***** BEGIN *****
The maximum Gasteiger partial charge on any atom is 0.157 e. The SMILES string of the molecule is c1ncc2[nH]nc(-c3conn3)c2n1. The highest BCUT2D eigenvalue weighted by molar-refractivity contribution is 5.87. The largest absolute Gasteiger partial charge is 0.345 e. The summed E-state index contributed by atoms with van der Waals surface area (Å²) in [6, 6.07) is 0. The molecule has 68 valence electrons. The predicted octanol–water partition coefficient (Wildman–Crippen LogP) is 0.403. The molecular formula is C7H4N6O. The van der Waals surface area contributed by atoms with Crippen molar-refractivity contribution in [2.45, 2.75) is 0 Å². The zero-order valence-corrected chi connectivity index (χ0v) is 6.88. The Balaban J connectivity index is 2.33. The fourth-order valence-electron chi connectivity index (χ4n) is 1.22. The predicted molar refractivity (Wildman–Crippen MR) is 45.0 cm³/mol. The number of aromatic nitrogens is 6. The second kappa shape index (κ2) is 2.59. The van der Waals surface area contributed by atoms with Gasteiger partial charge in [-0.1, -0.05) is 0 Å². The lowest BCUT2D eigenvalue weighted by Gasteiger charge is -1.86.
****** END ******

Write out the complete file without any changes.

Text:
The maximum Gasteiger partial charge on any atom is 0.157 e. The SMILES string of the molecule is c1ncc2[nH]nc(-c3conn3)c2n1. The highest BCUT2D eigenvalue weighted by molar-refractivity contribution is 5.87. The largest absolute Gasteiger partial charge is 0.345 e. The summed E-state index contributed by atoms with van der Waals surface area (Å²) in [6, 6.07) is 0. The molecule has 68 valence electrons. The predicted octanol–water partition coefficient (Wildman–Crippen LogP) is 0.403. The molecular formula is C7H4N6O. The van der Waals surface area contributed by atoms with Crippen molar-refractivity contribution in [2.45, 2.75) is 0 Å². The zero-order valence-corrected chi connectivity index (χ0v) is 6.88. The Balaban J connectivity index is 2.33. The fourth-order valence-electron chi connectivity index (χ4n) is 1.22. The predicted molar refractivity (Wildman–Crippen MR) is 45.0 cm³/mol. The number of aromatic nitrogens is 6. The second kappa shape index (κ2) is 2.59. The van der Waals surface area contributed by atoms with Gasteiger partial charge in [-0.1, -0.05) is 0 Å². The lowest BCUT2D eigenvalue weighted by Gasteiger charge is -1.86.